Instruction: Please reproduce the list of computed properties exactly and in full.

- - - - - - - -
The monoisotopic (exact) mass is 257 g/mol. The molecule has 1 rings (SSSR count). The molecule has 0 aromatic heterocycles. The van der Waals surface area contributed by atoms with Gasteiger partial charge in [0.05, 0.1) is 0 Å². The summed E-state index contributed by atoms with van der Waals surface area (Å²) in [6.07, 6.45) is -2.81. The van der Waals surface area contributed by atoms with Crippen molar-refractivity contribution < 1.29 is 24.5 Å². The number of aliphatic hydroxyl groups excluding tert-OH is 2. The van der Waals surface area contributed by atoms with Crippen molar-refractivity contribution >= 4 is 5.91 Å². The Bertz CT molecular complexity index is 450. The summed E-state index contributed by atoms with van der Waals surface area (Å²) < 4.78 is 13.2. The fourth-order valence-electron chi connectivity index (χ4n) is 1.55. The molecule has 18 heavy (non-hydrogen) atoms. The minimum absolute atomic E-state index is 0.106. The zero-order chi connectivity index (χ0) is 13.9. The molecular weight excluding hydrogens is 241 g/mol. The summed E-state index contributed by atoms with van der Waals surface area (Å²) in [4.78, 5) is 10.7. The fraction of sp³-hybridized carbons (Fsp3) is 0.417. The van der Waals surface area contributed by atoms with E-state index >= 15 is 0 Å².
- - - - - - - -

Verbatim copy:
The monoisotopic (exact) mass is 257 g/mol. The molecule has 1 rings (SSSR count). The molecule has 0 aromatic heterocycles. The van der Waals surface area contributed by atoms with Gasteiger partial charge in [0.05, 0.1) is 0 Å². The summed E-state index contributed by atoms with van der Waals surface area (Å²) in [6.07, 6.45) is -2.81. The van der Waals surface area contributed by atoms with Crippen molar-refractivity contribution < 1.29 is 24.5 Å². The number of aliphatic hydroxyl groups excluding tert-OH is 2. The van der Waals surface area contributed by atoms with Crippen molar-refractivity contribution >= 4 is 5.91 Å². The Bertz CT molecular complexity index is 450. The summed E-state index contributed by atoms with van der Waals surface area (Å²) < 4.78 is 13.2. The fourth-order valence-electron chi connectivity index (χ4n) is 1.55. The molecule has 18 heavy (non-hydrogen) atoms. The minimum absolute atomic E-state index is 0.106. The zero-order chi connectivity index (χ0) is 13.9. The molecular weight excluding hydrogens is 241 g/mol. The summed E-state index contributed by atoms with van der Waals surface area (Å²) in [4.78, 5) is 10.7. The fraction of sp³-hybridized carbons (Fsp3) is 0.417. The van der Waals surface area contributed by atoms with E-state index >= 15 is 0 Å².